The pace of US economic growth moderated in the final quarter of 2023, though not to the extent anticipated, highlighting the ongoing resilience of the economy.
According to the Commerce Department’s report on Thursday, the US gross domestic product (GDP) – a key measure of economic well-being – expanded at an annualized rate of 3.3% in the last quarter of the year. While this marked a decline from the 4.9% growth in the previous quarter, it aligned with pre-pandemic levels and surpassed economists’ expectations of 2%.
Strong consumer spending and government expenditures contributed to this growth.
The Federal Reserve has been working to temper economic activity to counter inflation. Since March 2022, the Fed has raised interest rates to a 22-year high and maintained them at that level. Inflation has dropped from its peak of 9% in June 2022 to 3.4%.
Despite concerns that rate hikes could lead to job losses and a slowdown in economic activity, hiring has remained robust, with unemployment hovering near a 50-year low. While growth has decelerated, consumers have continued to spend, and the economy has weathered the rate increases, with stock markets reaching record highs.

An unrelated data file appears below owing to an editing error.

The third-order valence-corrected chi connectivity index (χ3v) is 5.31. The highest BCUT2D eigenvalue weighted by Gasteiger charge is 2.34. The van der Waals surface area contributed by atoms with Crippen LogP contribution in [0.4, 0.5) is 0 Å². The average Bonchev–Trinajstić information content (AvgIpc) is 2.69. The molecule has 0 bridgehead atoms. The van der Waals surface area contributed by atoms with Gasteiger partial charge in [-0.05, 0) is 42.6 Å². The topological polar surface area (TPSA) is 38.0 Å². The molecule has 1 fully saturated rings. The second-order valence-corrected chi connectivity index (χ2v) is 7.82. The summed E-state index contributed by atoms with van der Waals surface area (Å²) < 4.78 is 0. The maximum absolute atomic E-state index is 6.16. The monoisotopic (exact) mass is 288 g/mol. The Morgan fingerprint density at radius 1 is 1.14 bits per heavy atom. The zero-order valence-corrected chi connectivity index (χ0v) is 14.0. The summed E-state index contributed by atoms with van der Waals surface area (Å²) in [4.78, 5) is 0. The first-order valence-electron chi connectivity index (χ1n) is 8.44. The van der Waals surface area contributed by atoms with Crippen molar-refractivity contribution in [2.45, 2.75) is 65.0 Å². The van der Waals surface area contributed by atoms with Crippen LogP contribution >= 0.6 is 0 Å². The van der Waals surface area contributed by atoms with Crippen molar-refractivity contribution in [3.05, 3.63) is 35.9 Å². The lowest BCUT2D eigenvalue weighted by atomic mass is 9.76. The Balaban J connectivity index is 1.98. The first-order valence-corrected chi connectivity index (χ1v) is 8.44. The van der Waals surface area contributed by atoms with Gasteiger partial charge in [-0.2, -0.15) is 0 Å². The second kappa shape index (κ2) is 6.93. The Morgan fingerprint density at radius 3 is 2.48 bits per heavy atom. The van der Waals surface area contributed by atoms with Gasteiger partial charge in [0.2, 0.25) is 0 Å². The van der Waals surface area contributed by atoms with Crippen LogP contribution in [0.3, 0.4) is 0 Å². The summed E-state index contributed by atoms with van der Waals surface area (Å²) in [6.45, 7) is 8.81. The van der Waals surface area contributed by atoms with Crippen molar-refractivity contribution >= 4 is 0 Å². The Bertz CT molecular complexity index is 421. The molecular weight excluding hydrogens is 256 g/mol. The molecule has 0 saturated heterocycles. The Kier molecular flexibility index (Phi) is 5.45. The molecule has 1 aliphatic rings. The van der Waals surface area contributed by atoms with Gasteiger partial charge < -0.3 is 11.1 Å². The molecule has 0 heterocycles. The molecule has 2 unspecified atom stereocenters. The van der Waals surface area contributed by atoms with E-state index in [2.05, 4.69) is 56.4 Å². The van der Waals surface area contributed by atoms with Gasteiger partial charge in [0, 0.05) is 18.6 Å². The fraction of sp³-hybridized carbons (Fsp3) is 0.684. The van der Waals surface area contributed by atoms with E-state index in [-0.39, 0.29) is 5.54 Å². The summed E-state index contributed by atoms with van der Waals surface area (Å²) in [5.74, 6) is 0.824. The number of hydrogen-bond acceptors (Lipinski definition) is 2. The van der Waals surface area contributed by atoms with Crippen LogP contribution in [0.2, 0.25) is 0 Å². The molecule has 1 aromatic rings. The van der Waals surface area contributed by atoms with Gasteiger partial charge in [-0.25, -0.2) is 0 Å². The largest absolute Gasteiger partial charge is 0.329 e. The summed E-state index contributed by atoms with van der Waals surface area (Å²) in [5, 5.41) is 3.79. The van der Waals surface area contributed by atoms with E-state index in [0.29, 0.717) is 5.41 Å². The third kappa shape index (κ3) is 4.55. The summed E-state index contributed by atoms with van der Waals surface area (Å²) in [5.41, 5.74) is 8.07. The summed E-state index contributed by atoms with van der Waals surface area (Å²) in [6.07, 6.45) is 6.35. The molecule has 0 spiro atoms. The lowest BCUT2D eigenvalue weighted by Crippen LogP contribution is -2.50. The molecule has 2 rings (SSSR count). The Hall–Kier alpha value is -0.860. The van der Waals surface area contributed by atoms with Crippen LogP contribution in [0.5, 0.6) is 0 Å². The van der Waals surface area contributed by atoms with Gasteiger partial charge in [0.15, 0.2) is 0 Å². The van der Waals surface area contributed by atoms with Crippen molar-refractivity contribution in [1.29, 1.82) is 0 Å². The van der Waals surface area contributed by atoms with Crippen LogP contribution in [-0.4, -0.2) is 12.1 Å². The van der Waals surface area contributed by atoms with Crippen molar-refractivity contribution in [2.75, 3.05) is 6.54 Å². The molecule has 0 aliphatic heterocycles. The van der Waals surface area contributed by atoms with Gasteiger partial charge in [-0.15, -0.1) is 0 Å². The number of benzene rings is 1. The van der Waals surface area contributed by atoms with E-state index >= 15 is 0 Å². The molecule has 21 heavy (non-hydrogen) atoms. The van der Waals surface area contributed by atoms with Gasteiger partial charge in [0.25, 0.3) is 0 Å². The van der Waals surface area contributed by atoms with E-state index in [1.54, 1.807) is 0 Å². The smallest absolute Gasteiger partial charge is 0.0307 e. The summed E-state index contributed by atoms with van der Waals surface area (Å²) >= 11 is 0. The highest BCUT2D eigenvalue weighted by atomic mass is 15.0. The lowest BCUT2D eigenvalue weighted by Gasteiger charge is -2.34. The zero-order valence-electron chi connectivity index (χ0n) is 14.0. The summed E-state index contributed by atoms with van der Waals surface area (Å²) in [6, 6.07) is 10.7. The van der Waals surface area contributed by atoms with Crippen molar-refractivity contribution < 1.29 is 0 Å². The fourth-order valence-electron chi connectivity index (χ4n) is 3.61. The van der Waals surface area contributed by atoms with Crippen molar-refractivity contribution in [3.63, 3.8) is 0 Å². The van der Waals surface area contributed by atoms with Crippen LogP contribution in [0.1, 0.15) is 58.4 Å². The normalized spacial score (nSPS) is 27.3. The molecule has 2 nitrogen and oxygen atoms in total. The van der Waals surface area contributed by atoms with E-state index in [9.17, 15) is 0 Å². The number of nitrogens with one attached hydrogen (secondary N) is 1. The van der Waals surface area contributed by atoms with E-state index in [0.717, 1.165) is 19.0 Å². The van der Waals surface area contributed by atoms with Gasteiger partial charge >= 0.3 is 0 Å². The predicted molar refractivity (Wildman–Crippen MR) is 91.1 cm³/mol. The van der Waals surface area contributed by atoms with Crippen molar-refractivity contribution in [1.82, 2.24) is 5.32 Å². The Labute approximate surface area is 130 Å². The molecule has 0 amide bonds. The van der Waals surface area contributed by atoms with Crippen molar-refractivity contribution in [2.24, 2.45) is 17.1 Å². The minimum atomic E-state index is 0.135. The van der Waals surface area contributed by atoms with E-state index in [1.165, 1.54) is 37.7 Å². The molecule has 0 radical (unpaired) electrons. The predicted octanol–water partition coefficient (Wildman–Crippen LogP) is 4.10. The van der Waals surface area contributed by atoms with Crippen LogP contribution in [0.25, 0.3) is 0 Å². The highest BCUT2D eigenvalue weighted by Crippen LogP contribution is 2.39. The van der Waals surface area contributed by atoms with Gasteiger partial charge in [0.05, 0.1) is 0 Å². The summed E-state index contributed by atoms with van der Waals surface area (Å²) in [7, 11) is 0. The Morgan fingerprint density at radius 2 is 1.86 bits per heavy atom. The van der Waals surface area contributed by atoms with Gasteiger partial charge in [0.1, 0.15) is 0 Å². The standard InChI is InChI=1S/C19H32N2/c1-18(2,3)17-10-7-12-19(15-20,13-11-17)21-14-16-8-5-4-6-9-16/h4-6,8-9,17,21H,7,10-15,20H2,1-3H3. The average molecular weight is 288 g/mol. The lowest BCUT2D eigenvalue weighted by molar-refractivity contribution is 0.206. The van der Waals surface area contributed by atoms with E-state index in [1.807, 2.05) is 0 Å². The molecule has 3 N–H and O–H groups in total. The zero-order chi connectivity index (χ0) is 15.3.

Dan North, senior economist at Allianz Trade Americas, noted that the Fed has successfully managed to rein in inflation without stifling economic growth. He anticipated slow growth in 2024 but stopped short of predicting a recession.
Consumer sentiment, which had been pessimistic since the end of pandemic shutdowns, showed signs of improvement. The University of Michigan’s monthly consumer sentiment index recorded its largest monthly increase since 2005, with confidence bolstered by the belief that inflation had peaked and expectations of stronger income.
Looking ahead, while 2023 may not have unfolded as anticipated, there is renewed hope for the future. Elections are scheduled in various countries, including the UK and the US, prompting optimism for change. Despite ongoing global challenges such as conflicts in Ukraine and the Middle East, as well as the climate crisis, there is a sense of possibility for positive change.
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